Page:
He may really love you, and might actually be afraid of losing you. There are tender moments. Sometimes it can feel like it’s just you and him against a world that wants to crush you both. Sticking together, no matter what, is most important.
Although girls are often the money makers in the “relationship,” they are considered helpless and treated as such. Protectors teach girls how to stay out of trouble by staying in line. You are his and he won’t have you misbehaving.
The following are some ways in which a protector will keep a girl in line:
You can’t live without him – He is the only one in the world who could possibly care about you. He makes sure that you are safe. If he knows about adults who have mistreated you, or other boyfriends, or friends, he will remind you of how badly they’ve treated you.
He may remind you that you are not very smart and that people are out to take advantage of you. He may be subtle about it, for example, if he sees you talking with a boy for a little bit too long, he might say something like, “Why are you talking to him? You know he only wants to fuck you.” Or, he might be less subtle and just call you stupid.
The tear jerker – You may hear any or all of these, “Don’t ever leave me, I can’t live without you . . . I’ll kill myself . . . You’re the only one who really understands me!”
Fear (of violence) – He may promise that he will never hit you. Then, one day, he might have a bad day and you just happen to be there. Like his parents most likely did to him (there seems to be a high proportion of boys on the street who have been beaten by one or both parents), he will strike you.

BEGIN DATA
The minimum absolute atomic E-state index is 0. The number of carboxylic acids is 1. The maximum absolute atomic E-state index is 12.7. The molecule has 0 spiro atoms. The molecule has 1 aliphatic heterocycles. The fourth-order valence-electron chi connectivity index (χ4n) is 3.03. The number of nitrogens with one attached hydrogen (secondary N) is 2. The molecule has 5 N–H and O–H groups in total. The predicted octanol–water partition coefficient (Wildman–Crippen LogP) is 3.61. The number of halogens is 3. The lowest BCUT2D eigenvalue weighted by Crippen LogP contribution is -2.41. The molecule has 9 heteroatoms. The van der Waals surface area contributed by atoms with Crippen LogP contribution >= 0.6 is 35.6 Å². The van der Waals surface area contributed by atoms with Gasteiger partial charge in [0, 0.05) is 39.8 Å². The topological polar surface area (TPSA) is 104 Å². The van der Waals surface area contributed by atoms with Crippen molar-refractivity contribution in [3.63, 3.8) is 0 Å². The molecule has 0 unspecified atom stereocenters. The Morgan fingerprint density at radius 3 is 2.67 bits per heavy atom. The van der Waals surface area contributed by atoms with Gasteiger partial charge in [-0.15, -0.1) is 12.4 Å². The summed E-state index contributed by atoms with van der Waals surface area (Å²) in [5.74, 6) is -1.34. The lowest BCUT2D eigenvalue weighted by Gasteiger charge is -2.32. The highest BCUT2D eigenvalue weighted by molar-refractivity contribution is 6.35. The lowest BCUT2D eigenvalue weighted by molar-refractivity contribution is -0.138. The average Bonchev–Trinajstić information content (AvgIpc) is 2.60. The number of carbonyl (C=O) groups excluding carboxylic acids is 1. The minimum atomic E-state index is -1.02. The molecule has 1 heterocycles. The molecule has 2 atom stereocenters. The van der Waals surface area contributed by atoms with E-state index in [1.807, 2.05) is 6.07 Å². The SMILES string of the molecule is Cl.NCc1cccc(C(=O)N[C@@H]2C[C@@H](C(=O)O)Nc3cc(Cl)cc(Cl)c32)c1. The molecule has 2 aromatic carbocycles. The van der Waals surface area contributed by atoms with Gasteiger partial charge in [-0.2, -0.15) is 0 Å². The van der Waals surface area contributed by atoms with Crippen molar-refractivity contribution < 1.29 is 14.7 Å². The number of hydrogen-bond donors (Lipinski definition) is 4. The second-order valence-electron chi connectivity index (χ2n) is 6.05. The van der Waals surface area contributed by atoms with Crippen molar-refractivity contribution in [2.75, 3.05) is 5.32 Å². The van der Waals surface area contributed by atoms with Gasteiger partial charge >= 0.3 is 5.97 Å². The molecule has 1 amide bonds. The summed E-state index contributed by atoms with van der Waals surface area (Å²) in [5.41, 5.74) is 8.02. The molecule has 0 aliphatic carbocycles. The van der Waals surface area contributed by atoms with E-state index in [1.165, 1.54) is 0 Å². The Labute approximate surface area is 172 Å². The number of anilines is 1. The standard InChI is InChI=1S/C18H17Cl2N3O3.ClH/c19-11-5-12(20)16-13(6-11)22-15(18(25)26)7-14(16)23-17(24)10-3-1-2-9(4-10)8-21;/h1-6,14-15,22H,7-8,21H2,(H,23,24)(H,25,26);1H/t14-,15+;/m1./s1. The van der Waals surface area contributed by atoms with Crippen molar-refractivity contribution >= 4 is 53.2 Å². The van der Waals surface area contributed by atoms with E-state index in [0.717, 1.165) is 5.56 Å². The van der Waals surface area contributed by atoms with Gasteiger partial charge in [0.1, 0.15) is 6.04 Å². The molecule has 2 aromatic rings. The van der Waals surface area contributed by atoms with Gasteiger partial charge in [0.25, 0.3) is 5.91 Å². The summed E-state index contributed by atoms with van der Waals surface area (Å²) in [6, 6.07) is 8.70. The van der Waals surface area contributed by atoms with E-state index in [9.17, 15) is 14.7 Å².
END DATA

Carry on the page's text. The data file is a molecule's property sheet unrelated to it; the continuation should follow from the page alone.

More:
He will be horrified and promise it will never happen again, and/or, he may tell you it was for your own good because he loves you. Anyone “out there” would have done worse.
Living on the streets is hard. If your protector does drugs, he probably knows where to get good stuff, and will most likely turn you on to it. You may resist at first, but he will explain that it is okay to take the drugs that he gives you because he loves you and would never do anything to harm you. He will probably control what you take and when you take it.
This is risky behavior which you should avoid, but probably won’t. If very careful, the use of drugs can help you survive, and hopefully get through this difficult time. Chances are you will be over your head long before you know that you are over your head.
Drugs mean power, and therefore have their own set of rules.
– snorting is OK, needles are bad
– if you shoot up, you are a junky
– hanging out with junkies is to be avoided, unless they give you money or drugs
– nobody likes a junky
– do not use the same addictive substance for more than three days in a row
– cocaine is expensive, therefore more dangerous to get addicted to than heroin
– heroin is far cheaper than alcohol
– heroin is the best drug
– you can get heroin for free if you are willing to buy it for yuppies who would probably be mistaken for narcs because they look too straight
– shooting galleries are not safe for girls, especially white girls
Sometimes people know that you are homeless. If you are young, and perhaps very pretty or have some kind of odd feature that is attractive, a more affluent potential protector may make it known that he wants to save you. (Again, sometimes a protector may be a she, but a he is more common). He may have a wife and even a daughter your very own age. He has all the best intentions for you – clean clothes, a warm bed, a shower, food. He might even take you shopping and out to a fancy restaurant.